The Fuller-Bashford house also follows the irregular plan, but features the tower, which is apparently a rarity in Madison. Perhaps the sunny campanile didn't appeal to the settlers in the snowy north. It was built in 1856-7 for Robet Bashford, an attorney and mayor; the Fullers were railroad tycoons who bought it in 1865. This is one of the more sophisticated houses; it features eared window surrounds and paired tombstone windows (also with eared moldings) in the projecting pavilion. The cornice is spare, featuring no brackets but only a run of dentil molding. Unlike most of the houses we have seen, this tower does not feature arched windows on the top story, but simply repeats the windows of the other floors, an oddity. There is an odd aspect to the windows; the second floor windows appear a bit too long. Often architects tried to vary the window height; in general the windows get smaller as one moves up the façade. In this house, however, they look to be the same size regardless. The rather ghastly porch is not original to the house, although I don't know if it originally had one.
The Kendall house follows the symmetrical plan, with a mansard roof added in 1873. Originally it had a shallow hip roof with a cupola. It was built for J. E. Kendall, a banker, in 1855. This house features shallow pedimented cornices above the tall windows and the front door has ear moldings. This house seems to have been jazzed up with a box window and cornice, which look from their size and elaboration to be Second Empire additions, although there's a possibility they could be original.
Taken separately, these houses are not particularly impressive. As a group, however, they provide interesting information about the simple and elegant tastes of Madison's early wealthy families and about the early parts of Kutzbock's career before he embraced the complexity of Rundbogenstil. They serve as the perfect foil for the later houses of how a few years and the growth of a city could radically change the freedom with which people personalized their homes.

Thursday, May 23, 2013

The George Keenan House, Madison, WI

The George Keenan House, Madison, WI 1858 Shihmei Barger

Photo: Richard Hurd
Before you ask, let me say it: the mansard roof is a later addition of 1870. The house was originally built as an Italianate and seems to have an intact Italianate façade; the roof was simply altered to keep up with the Second Empire fashion. When looking at it, you just have to imagine the low hip roof that originally would have crowned it. There might also have been a cupola akin to the Pierce house. The reason I decided to post this house, which is a block from the Pierce house, is that it also manifests the marriage of Italianate and Rundbogenstil. The house was built in 1858 for Napoleon Van Slyke (there's a name!) who never lived in it. It is named after a famous surgeon who lived here in the early 20th century. The designer was August Kutzbock, the architect responsible for Madison's collection of Rundbogenstil designs. Unlike the wooden John Hill house and the sandstone Pierce house, this house is constructed of Milwaukee cream brick, a specialty of Wisconsin, and follows the symmetrical plan. In fact, aside from the sandstone highlights, the entire house, even the decorative balconies and cornice, is constructed of brick. The projection of the central front bay is common to this type, as we have seen. It might have originally had a gable above it. The paired tombstone windows are by now a familiar feature of Italianate design as is the grouping of the first floor windows by a common cornice. It somewhat resembles the window treatment of the Reddick house. Another telltale Italianate feature is the wooden awning that crowns the small door on the façade of the ell to the right of the house.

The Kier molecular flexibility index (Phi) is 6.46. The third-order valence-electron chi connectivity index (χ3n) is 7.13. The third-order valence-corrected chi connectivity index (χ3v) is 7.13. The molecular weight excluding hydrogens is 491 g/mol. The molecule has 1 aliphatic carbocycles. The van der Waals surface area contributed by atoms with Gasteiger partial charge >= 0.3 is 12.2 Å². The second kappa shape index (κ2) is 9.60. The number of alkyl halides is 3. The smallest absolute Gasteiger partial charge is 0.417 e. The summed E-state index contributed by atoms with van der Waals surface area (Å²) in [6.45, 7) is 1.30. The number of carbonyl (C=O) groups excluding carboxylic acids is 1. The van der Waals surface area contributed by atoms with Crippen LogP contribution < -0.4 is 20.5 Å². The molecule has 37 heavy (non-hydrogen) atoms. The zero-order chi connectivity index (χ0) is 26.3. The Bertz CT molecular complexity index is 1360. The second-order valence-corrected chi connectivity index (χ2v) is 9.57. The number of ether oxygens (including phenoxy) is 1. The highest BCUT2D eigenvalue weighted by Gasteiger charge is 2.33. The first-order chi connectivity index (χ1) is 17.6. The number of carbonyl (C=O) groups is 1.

The house manifests Rundbogenstil in its cornice and impressive porches. The brick cornice is supported by a series of brick brackets that resemble the corbels and machicolations of Medieval castle architecture. This is set over a simple fringe of inverted crenellations that almost resemble dentils. The cornice switches to a simple dentilled design on the projecting section, which might be a later addition. The windows in classic Rundbogenstil manner are rounded, feature a Gothicized Venetian tracery, and are surrounded by sandstone hood moldings and capitals featuring inverted crenellations. The first floor windows have a similar treatment are on a slight projection crowned by a cornice. The central bay has bricks laid in a blind flat topped trefoil arch and a traditionally traceried window. The house has two impressive Romanesque porches. Each features sandstone turrets at the corners, setting off an undulating brick balustrade, an interesting design. The brick is laid so that projections resemble an odd abstraction of inverted crenellations. While the Pierce house seems to draw inspiration from Romanesque church architecture, the Keenan house definitely has a castle-like feeling, demonstrating that the same architect can draw from two very different idioms for the same type of house. Perhaps there was simply a desire to distinguish. The Keenan house, with its mansard that is actually quite well integrated and complementary to Kutzbock's design, is a unique testimony to Kutzbock's versatility.